Irving himself played – with great success, I might add! – the notorious pirate, assuming a lizard costume of some magnificence, while young Beerbohm Tree played his boatswain, Mr. Spoons, the bald, scarred, enormous human who is – so they say – Wyvern’s right-hand-man.

It was at that time that a man came to see me in my office. He was a foreigner, and did not look wealthy or, indeed, distinguished.

‘My name,’ he told me, ‘is Karl May.’ – continue reading!

short stories

The Immersion Book of Steampunk

Here’s the table of contents for the forthcoming anthology The Immersion Book of Steampunk, edited by Gareth D. Jones and Carmelo Rafala,  in which I have a story. Very cool cover and contributors!

Table of Contents:

  • “Follow That Cathedral!” by Gareth Owens
  • “The Machines of the Nehphilim” by James Targett
  • “The Siege of Dr. Vikare Blisset” by Jacques Barcia
  • “The Clockworks of Hanyang” by Gord Sellar
  • “Cinema U” by G.D. Falksen
  • “Kulterkampf” by Anatoly Belilovsky
  • “Rogue Mail” by Toby Frost
  • “Electrium” by Elizabeth Counihan
  • “Leaves of Glass” by Lavie Tidhar
  • “Memories in Bronze, Feathers, and Blood” by Aliette de Bodard
  • “Empire of Glass” by Tanith Lee
  • “Steam Horse” by Chris Butler
  • “Professor Fluvius’s Palace of Many Waters” by Paul Di Filippo


book news

Camera Obscura nominated for an Airship Award

Very glad to report that Camera Obscura has been nominated for the Airship Award in the written category! The Airship Awards are given for a variety of steampunk categories at Steamcon, an annual steampunk convention.

The nominees in the written category are:

Phoenix Rising: A Ministry of Peculiar Occurrences Novel, Tee Morris & Pip Ballantine (Harper Voyager)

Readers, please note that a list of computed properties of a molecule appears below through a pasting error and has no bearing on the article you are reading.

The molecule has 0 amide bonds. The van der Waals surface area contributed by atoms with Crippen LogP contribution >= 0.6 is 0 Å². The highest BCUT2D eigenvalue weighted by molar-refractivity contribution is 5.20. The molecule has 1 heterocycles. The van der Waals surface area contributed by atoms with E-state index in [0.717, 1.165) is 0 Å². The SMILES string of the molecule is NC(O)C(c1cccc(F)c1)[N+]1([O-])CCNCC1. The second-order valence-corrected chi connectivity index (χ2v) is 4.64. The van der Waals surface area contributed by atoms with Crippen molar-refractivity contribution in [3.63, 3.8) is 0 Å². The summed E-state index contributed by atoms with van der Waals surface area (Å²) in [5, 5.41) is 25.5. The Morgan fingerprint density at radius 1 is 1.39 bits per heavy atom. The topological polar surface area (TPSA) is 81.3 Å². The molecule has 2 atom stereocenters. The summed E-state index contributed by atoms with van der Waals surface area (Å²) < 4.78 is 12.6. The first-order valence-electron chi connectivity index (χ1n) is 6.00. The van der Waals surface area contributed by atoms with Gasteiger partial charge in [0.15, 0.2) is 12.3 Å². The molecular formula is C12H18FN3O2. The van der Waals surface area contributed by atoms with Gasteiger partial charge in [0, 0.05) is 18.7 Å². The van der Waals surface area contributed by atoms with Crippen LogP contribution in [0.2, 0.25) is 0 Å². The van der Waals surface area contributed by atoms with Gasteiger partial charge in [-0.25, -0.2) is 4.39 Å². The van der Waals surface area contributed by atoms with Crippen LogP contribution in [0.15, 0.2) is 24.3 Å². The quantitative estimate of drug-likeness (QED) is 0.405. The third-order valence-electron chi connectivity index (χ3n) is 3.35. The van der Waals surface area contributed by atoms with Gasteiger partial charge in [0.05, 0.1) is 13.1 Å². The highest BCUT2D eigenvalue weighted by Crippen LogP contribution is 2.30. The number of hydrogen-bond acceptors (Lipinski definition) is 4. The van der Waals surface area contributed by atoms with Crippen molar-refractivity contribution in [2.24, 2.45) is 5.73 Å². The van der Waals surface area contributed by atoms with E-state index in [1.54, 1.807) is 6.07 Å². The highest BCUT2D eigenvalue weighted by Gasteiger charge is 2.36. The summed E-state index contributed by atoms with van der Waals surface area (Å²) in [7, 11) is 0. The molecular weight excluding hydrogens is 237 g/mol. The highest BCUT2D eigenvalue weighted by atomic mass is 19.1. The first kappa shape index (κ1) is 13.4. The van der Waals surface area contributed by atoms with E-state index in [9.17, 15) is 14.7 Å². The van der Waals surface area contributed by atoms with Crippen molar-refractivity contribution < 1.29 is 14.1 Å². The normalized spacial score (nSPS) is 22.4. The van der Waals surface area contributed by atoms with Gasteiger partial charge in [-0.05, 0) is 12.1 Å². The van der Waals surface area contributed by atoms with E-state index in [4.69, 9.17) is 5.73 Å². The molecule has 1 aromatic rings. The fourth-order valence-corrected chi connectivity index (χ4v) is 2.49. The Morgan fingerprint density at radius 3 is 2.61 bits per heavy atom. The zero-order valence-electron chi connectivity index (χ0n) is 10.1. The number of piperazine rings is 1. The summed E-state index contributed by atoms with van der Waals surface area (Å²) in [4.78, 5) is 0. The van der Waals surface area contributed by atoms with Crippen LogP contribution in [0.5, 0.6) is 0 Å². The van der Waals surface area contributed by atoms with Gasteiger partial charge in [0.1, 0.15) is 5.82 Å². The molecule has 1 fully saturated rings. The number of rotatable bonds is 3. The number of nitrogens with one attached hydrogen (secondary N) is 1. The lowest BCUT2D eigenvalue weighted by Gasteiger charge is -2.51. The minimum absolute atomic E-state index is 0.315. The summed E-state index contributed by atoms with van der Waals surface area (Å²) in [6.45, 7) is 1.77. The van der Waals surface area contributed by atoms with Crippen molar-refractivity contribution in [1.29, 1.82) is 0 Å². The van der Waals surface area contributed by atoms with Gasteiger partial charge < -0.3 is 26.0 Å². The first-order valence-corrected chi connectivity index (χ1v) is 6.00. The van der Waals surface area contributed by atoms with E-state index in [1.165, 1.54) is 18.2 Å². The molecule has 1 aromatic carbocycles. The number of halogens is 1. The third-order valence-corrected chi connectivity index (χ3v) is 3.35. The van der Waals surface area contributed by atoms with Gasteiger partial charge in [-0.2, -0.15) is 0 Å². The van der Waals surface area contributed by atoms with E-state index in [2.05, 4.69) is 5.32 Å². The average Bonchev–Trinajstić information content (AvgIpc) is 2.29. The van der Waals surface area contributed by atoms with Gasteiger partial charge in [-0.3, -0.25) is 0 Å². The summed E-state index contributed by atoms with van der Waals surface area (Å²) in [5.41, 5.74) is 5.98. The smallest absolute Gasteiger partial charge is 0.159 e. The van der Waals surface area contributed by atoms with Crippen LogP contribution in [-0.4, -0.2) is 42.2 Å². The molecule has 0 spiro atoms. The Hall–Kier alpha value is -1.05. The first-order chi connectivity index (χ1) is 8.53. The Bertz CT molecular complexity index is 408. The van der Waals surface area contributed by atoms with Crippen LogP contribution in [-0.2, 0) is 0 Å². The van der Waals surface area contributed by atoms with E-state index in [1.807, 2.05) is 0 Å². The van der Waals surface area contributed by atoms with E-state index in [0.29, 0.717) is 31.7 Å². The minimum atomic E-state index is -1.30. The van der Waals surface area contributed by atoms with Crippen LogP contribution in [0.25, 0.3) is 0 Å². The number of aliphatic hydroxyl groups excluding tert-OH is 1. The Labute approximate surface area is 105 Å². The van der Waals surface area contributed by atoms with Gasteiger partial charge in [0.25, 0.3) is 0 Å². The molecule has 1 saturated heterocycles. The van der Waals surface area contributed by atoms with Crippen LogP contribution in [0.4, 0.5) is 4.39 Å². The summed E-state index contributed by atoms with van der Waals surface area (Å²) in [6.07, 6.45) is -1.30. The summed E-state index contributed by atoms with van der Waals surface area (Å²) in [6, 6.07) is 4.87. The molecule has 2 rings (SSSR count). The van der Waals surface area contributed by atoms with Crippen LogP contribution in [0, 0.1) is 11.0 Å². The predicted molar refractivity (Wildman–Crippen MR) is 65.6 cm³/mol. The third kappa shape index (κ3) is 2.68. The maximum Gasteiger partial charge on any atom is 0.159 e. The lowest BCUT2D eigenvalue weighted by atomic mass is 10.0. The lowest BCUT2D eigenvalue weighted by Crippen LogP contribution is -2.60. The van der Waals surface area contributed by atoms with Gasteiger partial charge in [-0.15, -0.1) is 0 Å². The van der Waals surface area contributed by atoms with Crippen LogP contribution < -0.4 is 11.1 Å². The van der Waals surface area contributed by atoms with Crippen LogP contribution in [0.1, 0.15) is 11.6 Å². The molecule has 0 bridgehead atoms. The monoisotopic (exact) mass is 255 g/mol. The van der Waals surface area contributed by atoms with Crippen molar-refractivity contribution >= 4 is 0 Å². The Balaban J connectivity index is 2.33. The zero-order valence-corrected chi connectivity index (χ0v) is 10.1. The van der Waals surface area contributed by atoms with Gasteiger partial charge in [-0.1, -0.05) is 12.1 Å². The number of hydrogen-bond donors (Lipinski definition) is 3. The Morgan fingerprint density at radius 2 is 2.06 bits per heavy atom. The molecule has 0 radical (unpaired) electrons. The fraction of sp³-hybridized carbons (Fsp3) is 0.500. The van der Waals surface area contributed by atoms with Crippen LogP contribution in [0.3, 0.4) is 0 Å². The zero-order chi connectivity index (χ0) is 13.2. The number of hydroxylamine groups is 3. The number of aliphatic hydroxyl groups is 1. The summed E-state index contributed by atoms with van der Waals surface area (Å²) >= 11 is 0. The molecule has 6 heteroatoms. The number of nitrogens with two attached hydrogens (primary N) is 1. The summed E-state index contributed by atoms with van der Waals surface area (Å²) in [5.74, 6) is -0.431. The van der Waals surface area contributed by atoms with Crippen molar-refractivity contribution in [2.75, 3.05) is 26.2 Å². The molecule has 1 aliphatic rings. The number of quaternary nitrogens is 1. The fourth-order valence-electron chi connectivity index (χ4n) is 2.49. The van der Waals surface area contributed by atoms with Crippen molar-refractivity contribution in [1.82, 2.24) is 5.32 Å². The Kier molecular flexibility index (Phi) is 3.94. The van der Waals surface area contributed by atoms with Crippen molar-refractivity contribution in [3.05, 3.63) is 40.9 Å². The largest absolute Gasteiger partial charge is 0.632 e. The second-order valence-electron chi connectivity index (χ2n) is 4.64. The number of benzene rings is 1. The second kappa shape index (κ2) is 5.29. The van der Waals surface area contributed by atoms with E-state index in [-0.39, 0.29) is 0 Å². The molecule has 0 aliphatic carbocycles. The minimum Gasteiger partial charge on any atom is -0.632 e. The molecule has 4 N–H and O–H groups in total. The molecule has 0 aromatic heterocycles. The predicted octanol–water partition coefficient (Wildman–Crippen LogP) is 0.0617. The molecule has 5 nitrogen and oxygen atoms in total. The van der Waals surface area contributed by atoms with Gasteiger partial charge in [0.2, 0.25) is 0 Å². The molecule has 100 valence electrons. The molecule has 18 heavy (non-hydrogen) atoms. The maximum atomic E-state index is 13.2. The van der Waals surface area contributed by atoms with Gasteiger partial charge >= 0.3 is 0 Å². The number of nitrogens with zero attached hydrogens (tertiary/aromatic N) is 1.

The Strange Affair of Spring Heeled Jack, Mark Hodder (Pyr)
Camera Obscura, Lavie Tidhar (Angry Robot)
The Half-Made World, Felix Gilman (Tor)

Very nice company to be in! A full list of nominees can be found here.

short stories

TOC: The Mammoth Book of Steampunk

Sean Wallace has announced the table of contents for The Mammoth Book of Steampunk, coming out next year.

“Steampunk: Looking to the Future through the Lens of the Past” by Ekaterina Sedia (introduction)
“Fixing Hanover” by Jeff VanderMeer
“The Steam Dancer (1896)” by  Caitlin R. Kiernan
“Icebreaker” by  Elise Tobler (original)
“Tom Edison and His Amazing Telegraphic Harpoon” by Jay Lake
“The Zeppelin Conductors’ Society Annual Gentlemen’s Ball” by Genevieve Valentine
“Clockwork Fairies” by Cat Rambo
“The Mechanical Aviary of Emperor Jala-ud-din Muhammed Akbar” by Shweta Narayan
“Prayers of Forges and Furnaces” by Aliette de Bodard (original)
“The Effluent Engine” by N.K. Jemisin
“The Clockwork Goat and the Smokestack Magi” by Peter M Ball
“The Armature of Flight” by Sharon Mock
“The Anachronist’s Cookbook” by Catherynne M. Valente
“Numismatics in the Reigns of Naranh and Viu” by Alex Dally MacFarlane (original)
“Zeppelin City” by Michael Swanwick & Eileen Gunn
“The People’s Machine” by Tobias Buckell
“The Hands That Feed” by Matthew Kressel
“Machine Maid” by Margo Lanagan
“To Follow the Waves” by Amal El-Mohtar
“Clockmaker’s Requiem” by Barth Anderson
“Dr. Lash Remembers” by Jeffrey Ford
“Lady Witherspoon’s Solution” by James Morrow
“Reluctance” by Cherie Priest
“A Serpent in the Gears” by Margaret Ronald
“The Celebrated Carousel of the Margravine of Blois” by Megan Arkenberg
“Biographical Notes To ‘A Discourse On The Nature Of Causality’ by Benjamin Rosenbaum” by Benjamin Rosenbaum
“Clockwork Chickadee” by Mary Robinette Kowal
“Cinderella Suicide” by Samantha Henderson
“Arbeitskraft” by Nick Mamatas (original)
“To Seek Her Fortune” by Nicole Kornher-Stace
“The Ballad of the Last Human” by Lavie Tidhar (original)